• You are following and being followed by an insane amount of people. Obviously, if you are following 20k+ tweople and are being followed back by just as many, you won’t be interested in anything I have to say and vice versa. You can’t have any meaningful conversation like that.
  • You retweet horrible things. I don’t watch the news for a reason. I am not interested in hearing about horrific things that should have never happened but they are only talking about to get viewers. That means if you tweet a lot of that crap, I’m not following.
  • You unfollowed me. I mean…c’mon! If you follow me and then unfollow me the second I follow you back, I will know. I’ve got resources. I get alerted when these things happen. Plus, every once in a while I do a good Twitter housecleaning.
  • You never tweet. That’s just…well…dumb.

Well, that’s my take on it. Follow or don’t. :)

Blessings,

Common Cents Mama signature


PS. I follow Ellen and she follows me back!!! HA!!!

PS.PS. I forgot to mention Kids Belts!

Borrowed Post: A Charming Thanksgiving Tale

Wednesday, December 15, 2010 @ 10:12 AM
posted by mrscaz

This post, while not about Kids Belts (oh c’mon, you know I had to), is hysterically funny. It also happens to be written by my favoritest blogger in all of the world whom I love and have a blog crush on, San Diego Momma. She is a fantastic writer, and I would swear that I = her + meds – writing talent (the math looks more difficult that it is. Go ahead. I’ll wait). Oh, and we look nothing alike. But we share A LOT in common, more than she knows.

Anyway, back to the post. I found this so funny that I had to post it here. Of course I have her permission silly!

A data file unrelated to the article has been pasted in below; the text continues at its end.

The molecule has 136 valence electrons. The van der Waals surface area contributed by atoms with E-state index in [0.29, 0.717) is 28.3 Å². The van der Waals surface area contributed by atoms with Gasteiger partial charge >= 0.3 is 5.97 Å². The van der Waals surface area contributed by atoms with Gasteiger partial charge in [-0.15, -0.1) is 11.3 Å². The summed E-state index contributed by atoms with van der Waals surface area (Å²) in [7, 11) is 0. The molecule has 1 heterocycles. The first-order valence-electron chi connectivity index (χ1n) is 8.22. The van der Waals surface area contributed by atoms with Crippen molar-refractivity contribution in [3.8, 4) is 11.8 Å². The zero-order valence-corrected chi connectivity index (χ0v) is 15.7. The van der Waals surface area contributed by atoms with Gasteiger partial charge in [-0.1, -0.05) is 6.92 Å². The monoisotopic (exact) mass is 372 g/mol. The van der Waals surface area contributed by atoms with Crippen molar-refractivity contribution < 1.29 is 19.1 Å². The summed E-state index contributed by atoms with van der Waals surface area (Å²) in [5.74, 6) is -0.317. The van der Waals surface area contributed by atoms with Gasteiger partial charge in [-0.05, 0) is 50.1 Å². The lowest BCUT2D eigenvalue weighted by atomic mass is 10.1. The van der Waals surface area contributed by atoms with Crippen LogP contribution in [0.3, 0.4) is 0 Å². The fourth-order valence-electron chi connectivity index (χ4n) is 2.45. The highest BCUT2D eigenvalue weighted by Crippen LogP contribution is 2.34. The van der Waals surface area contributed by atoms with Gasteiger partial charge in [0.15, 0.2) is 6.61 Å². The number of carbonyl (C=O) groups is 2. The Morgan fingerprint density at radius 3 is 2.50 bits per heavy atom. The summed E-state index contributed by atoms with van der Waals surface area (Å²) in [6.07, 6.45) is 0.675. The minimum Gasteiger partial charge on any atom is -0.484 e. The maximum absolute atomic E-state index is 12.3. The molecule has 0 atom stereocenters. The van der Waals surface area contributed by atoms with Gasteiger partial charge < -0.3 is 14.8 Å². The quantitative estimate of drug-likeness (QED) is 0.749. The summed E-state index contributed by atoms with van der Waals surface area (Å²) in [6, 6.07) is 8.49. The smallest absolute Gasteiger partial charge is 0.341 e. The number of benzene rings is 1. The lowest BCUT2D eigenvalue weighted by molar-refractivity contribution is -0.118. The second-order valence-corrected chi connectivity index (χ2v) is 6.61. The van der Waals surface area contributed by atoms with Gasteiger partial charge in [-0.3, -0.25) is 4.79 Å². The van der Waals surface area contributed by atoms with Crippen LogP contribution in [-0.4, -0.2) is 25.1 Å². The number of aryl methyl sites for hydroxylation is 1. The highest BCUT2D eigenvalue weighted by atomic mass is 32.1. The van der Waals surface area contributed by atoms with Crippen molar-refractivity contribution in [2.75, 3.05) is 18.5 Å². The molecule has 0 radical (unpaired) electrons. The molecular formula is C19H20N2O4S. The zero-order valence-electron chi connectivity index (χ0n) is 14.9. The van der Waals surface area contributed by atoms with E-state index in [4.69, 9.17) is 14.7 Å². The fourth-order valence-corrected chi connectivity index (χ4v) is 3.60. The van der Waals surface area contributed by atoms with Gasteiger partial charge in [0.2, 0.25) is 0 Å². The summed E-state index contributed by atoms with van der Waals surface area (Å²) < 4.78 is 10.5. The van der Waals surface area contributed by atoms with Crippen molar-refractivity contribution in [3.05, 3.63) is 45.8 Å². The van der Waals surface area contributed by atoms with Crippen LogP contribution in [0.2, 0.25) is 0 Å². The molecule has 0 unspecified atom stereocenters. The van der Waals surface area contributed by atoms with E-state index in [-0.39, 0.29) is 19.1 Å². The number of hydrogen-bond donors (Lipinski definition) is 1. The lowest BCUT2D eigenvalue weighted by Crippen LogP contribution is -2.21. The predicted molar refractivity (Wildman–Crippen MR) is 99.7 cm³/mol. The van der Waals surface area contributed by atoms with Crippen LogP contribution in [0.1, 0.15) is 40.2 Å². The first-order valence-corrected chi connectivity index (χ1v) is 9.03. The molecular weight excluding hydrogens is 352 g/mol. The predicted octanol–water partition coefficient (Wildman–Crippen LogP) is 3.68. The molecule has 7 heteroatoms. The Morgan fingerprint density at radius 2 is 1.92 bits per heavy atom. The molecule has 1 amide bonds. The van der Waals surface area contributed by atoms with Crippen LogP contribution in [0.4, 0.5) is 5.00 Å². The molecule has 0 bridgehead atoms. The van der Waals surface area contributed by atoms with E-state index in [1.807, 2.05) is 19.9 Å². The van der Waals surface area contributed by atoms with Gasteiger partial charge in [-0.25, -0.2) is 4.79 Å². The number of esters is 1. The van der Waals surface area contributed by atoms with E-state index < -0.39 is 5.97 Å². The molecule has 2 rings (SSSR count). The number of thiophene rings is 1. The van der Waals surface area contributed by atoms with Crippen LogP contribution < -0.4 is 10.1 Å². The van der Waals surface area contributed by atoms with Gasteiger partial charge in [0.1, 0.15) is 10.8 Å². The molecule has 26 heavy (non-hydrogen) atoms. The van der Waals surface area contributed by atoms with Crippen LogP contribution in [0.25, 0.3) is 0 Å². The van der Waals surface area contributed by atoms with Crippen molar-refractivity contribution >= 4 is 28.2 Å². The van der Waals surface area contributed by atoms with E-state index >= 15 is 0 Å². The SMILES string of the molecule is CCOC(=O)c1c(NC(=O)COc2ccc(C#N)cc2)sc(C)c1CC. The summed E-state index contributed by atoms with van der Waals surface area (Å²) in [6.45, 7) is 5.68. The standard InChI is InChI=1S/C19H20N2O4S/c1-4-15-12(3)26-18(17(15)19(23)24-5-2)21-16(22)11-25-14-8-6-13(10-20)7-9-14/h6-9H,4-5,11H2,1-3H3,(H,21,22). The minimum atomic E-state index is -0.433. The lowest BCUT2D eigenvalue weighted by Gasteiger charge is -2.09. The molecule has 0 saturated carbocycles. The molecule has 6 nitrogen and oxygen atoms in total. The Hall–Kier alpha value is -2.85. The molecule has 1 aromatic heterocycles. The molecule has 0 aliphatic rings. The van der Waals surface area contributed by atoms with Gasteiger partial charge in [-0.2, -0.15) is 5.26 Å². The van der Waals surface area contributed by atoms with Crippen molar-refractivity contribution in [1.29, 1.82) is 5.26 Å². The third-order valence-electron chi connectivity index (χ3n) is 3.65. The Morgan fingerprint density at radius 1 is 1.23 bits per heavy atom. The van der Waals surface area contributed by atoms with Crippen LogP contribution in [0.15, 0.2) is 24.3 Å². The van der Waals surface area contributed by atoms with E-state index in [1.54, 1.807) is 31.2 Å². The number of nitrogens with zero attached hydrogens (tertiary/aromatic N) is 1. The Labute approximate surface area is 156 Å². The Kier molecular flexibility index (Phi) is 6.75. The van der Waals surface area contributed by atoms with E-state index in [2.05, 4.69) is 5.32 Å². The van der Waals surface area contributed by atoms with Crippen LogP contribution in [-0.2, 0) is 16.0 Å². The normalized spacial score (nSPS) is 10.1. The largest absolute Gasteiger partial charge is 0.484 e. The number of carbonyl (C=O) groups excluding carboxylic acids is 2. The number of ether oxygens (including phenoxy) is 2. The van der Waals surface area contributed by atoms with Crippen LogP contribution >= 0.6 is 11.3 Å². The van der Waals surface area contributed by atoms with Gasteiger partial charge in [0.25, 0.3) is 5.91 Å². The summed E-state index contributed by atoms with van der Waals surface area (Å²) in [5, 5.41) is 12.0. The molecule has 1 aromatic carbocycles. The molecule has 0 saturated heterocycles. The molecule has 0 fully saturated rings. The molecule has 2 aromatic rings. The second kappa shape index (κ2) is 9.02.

A Charming Thanksgiving Tale by San Diego Momma

64_1

I walked into Jimbo’s, armed to the gills with my new turkey knowledge, ready and confident to order a bird that would adequately feed 12 adults, four kids.

“One pound of turkey per adult, one-half pound per child,” I repeated over and over like a neophyte’s mantra. “I can do this, I can do this….”

I held my head high as I sauntered to the refrigerated meat section. I would pretend that I knew what I was doing, and people would believe me.

But as I eyed the vast mountain of turkeys, trussed and wrapped, I began to lose my nerve.

The magazine said to buy fresh, right? I asked myself. And organic? Nothing like an organic turkey, that’s what the article said, didn’t it?

Mom?” My six-year-old goth daughter interrupted my reverie. “Are those frozen headless babies?”

No of course not!” I quickly answered. “What would make you think such a thing?”

I took stock of the fat turkeys with their bulging tummies . Well now that you mention it…

Can I help you?” The butcher made his way around the counter. “Any questions?”

I had this, I could do it. I didn’t need help. I’d read my Cooks Illustrated all night.

So…it’s one pound of turkey per adult and one-half pound per child, right?” I repeated just to be sure.

How many you feeding?”

I told him.

You’ll need at least a 20-pound turkey.” He patted his portly stomach.

What? According to my calculations…” Boy, did I sound lame. Even to myself. “I need a 14-pound turkey.”

You got some big eaters in that family? Because 14 pounds isn’t going to do it.”

I mentally scanned the guest list. I guess maybe there were some big appetites in the bunch. But wasn’t Joe on a diet? And Susie never eats more than a bite of anything. But then again, I’ve seen Bob take two plates or more

Miss?” The butcher asked, waving his hand in front of my eyes.

Right. Well…I suppose we have a couple of big eaters…”

Twenty pounds.”

Twenty pounds?” I repeated.

At least.” He pointed to the meat case. “I don’t think we have a 20-pounder in there. Let me go in the back.”

I waited. Twenty pounds? Is he sure? I know he’s the meat guy, but 20 pounds sounds like an awful lot. He does do this for a living though, he would know. But what about what the magazines said? I’m just going to tell him I’m going with the 14.

But it was too late. He came out with a box, wrapped and ready to go. “Nineteen-point-three-six,” he told me. “Best I could do.”

I nodded. “Is it fresh? Organic?” I tried desperately to sound like I knew what I was doing.

Yep.” He put the thing in my cart. A humongous Artic baby.

Next thing I know I’m at the cash register. “That’ll be fifty-five dollars.”

Are you freaking kidding me? Weren’t these things just on sale at Vons for seven bucks?